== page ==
If you’re still planning on completing your holiday gift-buying towards the end of the shopping period, you may want to turn your attention to some online offers that will go down well with some – if not all – members of your extended family.
EMEA-based ‘softies can get an online equivalent of the North American retail Microsoft Store “Doorbusters” and the now-finished online “12 days of deals”, through their online employee store. The shelves are looking pretty empty, if truth be told, but you might still snag a 12- or 24-month Xbox Live Gold subscription for a bargain; you just get emailed the code, and it can be added to either a new (free) Xbox Live account to upgrade to Gold, or can be used to extend an existing one.
If you’re not an Xbox Live subscriber already, you could get the first month for only £1, and then apply the above code later should you wish. The public-facing “Countdown” promotion (running as of 22nd December all the way through to the other side of the festivities) has a load of other offers available, especially if you’re also an Xbox Live Gold member. Remind yourself how rubbish 1970s arcade games were for only £3, for example.
Various other goodies are available from the online Microsoft Store website, and the other Microsoft Store – the one with apps, games and entertainment – has a roster of daily deals and other discounts worth checking. Christmas isn’t Christmas until you’ve seen Hans Gruber fall off a skyscraper (act quickly – deal running out).
There’s a Countdown sale on digital content, too, for when you realise the Christmas telly schedules are full of stuff you don’t want to watch, and your Sky Q box is up the swannee and taking an hour to reboot.
Sadly, there are no Groove Music Pass deals to be had this year, unless you’ve never used A Zune, Xbox or Groove Music Pass previously. You can try it for free (for a month), and you’ll be sent a promo code to grab another 3 months free – so well worth a go, especially since the Groove apps for PC and Xbox One have been updated with support for Music videos, and the iOS and Android mobile apps have been given a refresh to keep pace with the UWP versions too.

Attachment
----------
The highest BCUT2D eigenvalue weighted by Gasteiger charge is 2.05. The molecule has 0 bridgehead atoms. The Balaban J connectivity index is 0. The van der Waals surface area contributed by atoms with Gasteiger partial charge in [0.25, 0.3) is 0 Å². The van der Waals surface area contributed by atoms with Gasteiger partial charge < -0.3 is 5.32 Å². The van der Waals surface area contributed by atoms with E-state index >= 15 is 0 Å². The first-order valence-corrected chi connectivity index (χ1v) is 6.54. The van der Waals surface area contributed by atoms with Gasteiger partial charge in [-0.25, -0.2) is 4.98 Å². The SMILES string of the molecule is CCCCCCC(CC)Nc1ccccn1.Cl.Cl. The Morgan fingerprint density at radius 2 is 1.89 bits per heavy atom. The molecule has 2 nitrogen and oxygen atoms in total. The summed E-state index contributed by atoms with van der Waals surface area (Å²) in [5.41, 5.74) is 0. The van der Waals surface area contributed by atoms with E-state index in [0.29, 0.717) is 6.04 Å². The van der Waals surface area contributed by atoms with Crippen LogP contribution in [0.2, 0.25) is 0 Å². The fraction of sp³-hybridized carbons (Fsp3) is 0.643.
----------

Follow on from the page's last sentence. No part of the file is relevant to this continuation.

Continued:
Merry Christmas, Happy New Year, see you all in January!
When the Xbox One was launched, one of its early ambitions was to be a home media hub, with TV and non-gaming content being a big part of the original brief. Things have changed somewhat, with a bigger focus being put back on the games – but Xbox One has all the hardware to support other entertainment uses too.
One of the strengths of the Xbox 360 was its built-in support for Windows Media Center – even if you didn’t want to use it to watch TV via the console, it was a brilliant way of streaming media, showing pictures etc on the telly in the living room. Xbox One came out without WMC support, and now that Media Center is no more, fans have turned to other ways for streaming of content.
One is to sit at your PC and “Play To” (or “Cast To” in Windows 10), by right-clicking on your media file and choosing the Xbox as the place you’d like to play them to. Not bad, but it’s quite slow to get going, and you wouldn’t want to trot off to the PC to browse your media when sitting on your sofa. If you’re sitting at with a laptop, it may be OK, and there are other ways you might be able to send content to the big screen – via Edge, or by using wireless projection. Xbox One will eventually get the ability to receive Miracast streams, so you could use it to play back whatever you’re doing on a plethora of other devices. That said, it’s a feature that’s been in preview for a while, so it could be taking longer to complete than hoped.
It’s possible to stream content to Xbox One using DLNA, but while the Media Player app is functional, it’s a little sparse and DLNA itself has a habit of throwing in random errors just to keep you on your toes. A better solution has been around for a while, but required shelling out for, previously – PLEX.
Plex on Xbox One now free
So, if you have a home NAS box, a PC or Mac that stays on most/all of the time, or even another walking-dead product, WHS2011, then you can install PLEX server on it and stream content to your Xbox One.
The Plex server console is configured and available via the web (and can be controlled remotely, depending on your home network) and can be set to scan ‘n’ serve photos, music, movies, home videos and recorded TV shows.
There’s a Plex app for Windows (PC and Phone) too, and if you subscribe to the Plex Pass premium service for £4/month (which was previously required to use Plex on Xbox), you can take media offline as well as get other content and features.